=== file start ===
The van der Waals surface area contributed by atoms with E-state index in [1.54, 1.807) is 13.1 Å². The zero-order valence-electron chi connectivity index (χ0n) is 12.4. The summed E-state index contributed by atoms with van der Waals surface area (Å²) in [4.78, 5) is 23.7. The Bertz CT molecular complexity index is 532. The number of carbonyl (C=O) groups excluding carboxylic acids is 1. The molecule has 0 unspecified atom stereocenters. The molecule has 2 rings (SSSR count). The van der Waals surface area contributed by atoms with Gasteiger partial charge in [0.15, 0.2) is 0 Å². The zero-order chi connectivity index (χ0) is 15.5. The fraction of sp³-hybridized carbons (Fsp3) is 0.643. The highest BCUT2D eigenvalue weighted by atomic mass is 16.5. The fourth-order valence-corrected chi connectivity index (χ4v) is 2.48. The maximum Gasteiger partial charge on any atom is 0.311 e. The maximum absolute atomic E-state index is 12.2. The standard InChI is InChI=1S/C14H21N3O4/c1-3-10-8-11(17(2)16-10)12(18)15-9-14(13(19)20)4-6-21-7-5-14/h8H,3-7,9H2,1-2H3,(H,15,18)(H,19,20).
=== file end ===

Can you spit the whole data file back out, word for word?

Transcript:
The van der Waals surface area contributed by atoms with E-state index in [1.54, 1.807) is 13.1 Å². The zero-order valence-electron chi connectivity index (χ0n) is 12.4. The summed E-state index contributed by atoms with van der Waals surface area (Å²) in [4.78, 5) is 23.7. The Bertz CT molecular complexity index is 532. The number of carbonyl (C=O) groups excluding carboxylic acids is 1. The molecule has 0 unspecified atom stereocenters. The molecule has 2 rings (SSSR count). The van der Waals surface area contributed by atoms with Gasteiger partial charge in [0.15, 0.2) is 0 Å². The zero-order chi connectivity index (χ0) is 15.5. The fraction of sp³-hybridized carbons (Fsp3) is 0.643. The highest BCUT2D eigenvalue weighted by atomic mass is 16.5. The fourth-order valence-corrected chi connectivity index (χ4v) is 2.48. The maximum Gasteiger partial charge on any atom is 0.311 e. The maximum absolute atomic E-state index is 12.2. The standard InChI is InChI=1S/C14H21N3O4/c1-3-10-8-11(17(2)16-10)12(18)15-9-14(13(19)20)4-6-21-7-5-14/h8H,3-7,9H2,1-2H3,(H,15,18)(H,19,20).